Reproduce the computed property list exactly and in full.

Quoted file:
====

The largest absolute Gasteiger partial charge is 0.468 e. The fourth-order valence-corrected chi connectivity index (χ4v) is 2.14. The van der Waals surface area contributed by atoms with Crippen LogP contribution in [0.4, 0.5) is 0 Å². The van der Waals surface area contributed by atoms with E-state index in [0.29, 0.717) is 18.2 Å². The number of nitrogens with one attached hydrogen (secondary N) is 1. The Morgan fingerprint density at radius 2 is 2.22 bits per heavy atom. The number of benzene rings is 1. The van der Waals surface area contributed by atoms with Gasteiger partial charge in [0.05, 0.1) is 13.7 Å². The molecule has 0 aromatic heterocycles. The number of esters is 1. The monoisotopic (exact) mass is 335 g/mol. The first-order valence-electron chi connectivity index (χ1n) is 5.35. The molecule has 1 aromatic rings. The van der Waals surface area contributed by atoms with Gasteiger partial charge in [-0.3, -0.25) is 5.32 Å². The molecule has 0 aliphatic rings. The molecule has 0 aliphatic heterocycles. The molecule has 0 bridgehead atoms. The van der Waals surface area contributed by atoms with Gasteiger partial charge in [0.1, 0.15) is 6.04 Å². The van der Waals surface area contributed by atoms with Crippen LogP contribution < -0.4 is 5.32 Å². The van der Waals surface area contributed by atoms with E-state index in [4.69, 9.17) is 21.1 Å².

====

The largest absolute Gasteiger partial charge is 0.468 e. The fourth-order valence-corrected chi connectivity index (χ4v) is 2.14. The van der Waals surface area contributed by atoms with Crippen LogP contribution in [0.4, 0.5) is 0 Å². The van der Waals surface area contributed by atoms with E-state index in [0.29, 0.717) is 18.2 Å². The number of nitrogens with one attached hydrogen (secondary N) is 1. The Morgan fingerprint density at radius 2 is 2.22 bits per heavy atom. The number of benzene rings is 1. The van der Waals surface area contributed by atoms with Gasteiger partial charge in [0.05, 0.1) is 13.7 Å². The molecule has 0 aromatic heterocycles. The number of esters is 1. The monoisotopic (exact) mass is 335 g/mol. The first-order valence-electron chi connectivity index (χ1n) is 5.35. The molecule has 1 aromatic rings. The van der Waals surface area contributed by atoms with Gasteiger partial charge in [-0.3, -0.25) is 5.32 Å². The molecule has 0 aliphatic rings. The molecule has 0 aliphatic heterocycles. The molecule has 0 bridgehead atoms. The van der Waals surface area contributed by atoms with Gasteiger partial charge in [0.1, 0.15) is 6.04 Å². The van der Waals surface area contributed by atoms with Crippen LogP contribution < -0.4 is 5.32 Å². The van der Waals surface area contributed by atoms with E-state index in [4.69, 9.17) is 21.1 Å².